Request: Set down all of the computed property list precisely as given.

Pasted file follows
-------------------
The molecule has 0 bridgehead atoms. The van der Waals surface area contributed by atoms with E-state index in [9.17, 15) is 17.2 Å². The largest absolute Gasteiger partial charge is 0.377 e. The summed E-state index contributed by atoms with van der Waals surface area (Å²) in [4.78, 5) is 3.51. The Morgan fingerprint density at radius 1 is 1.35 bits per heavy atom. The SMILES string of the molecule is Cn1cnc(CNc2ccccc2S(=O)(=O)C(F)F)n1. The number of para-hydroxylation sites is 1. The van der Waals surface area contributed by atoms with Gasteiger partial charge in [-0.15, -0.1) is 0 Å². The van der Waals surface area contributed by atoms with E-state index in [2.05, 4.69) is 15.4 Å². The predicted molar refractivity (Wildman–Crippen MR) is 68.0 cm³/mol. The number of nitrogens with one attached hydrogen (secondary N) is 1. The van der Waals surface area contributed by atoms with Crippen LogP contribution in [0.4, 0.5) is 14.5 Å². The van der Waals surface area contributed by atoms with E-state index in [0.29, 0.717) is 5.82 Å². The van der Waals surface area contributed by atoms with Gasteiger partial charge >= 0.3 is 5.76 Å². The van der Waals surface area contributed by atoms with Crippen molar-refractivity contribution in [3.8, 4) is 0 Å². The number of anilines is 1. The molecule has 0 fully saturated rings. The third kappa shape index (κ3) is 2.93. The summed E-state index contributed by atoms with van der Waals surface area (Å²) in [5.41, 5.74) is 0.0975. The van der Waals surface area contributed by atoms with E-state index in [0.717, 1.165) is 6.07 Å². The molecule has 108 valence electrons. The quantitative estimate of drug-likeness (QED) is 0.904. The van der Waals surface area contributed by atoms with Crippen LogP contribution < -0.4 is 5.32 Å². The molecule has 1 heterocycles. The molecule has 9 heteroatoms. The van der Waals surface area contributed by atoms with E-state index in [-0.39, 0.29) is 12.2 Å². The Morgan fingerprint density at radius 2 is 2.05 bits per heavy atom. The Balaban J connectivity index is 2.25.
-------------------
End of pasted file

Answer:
The molecule has 0 bridgehead atoms. The van der Waals surface area contributed by atoms with E-state index in [9.17, 15) is 17.2 Å². The largest absolute Gasteiger partial charge is 0.377 e. The summed E-state index contributed by atoms with van der Waals surface area (Å²) in [4.78, 5) is 3.51. The Morgan fingerprint density at radius 1 is 1.35 bits per heavy atom. The SMILES string of the molecule is Cn1cnc(CNc2ccccc2S(=O)(=O)C(F)F)n1. The number of para-hydroxylation sites is 1. The van der Waals surface area contributed by atoms with Gasteiger partial charge in [-0.15, -0.1) is 0 Å². The van der Waals surface area contributed by atoms with E-state index in [2.05, 4.69) is 15.4 Å². The predicted molar refractivity (Wildman–Crippen MR) is 68.0 cm³/mol. The number of nitrogens with one attached hydrogen (secondary N) is 1. The van der Waals surface area contributed by atoms with Crippen LogP contribution in [0.4, 0.5) is 14.5 Å². The van der Waals surface area contributed by atoms with E-state index in [0.29, 0.717) is 5.82 Å². The van der Waals surface area contributed by atoms with Gasteiger partial charge >= 0.3 is 5.76 Å². The van der Waals surface area contributed by atoms with Crippen molar-refractivity contribution in [3.8, 4) is 0 Å². The number of anilines is 1. The molecule has 0 fully saturated rings. The third kappa shape index (κ3) is 2.93. The summed E-state index contributed by atoms with van der Waals surface area (Å²) in [5.41, 5.74) is 0.0975. The van der Waals surface area contributed by atoms with E-state index in [0.717, 1.165) is 6.07 Å². The molecule has 108 valence electrons. The quantitative estimate of drug-likeness (QED) is 0.904. The van der Waals surface area contributed by atoms with Crippen LogP contribution < -0.4 is 5.32 Å². The molecule has 1 heterocycles. The molecule has 9 heteroatoms. The van der Waals surface area contributed by atoms with E-state index in [-0.39, 0.29) is 12.2 Å². The Morgan fingerprint density at radius 2 is 2.05 bits per heavy atom. The Balaban J connectivity index is 2.25.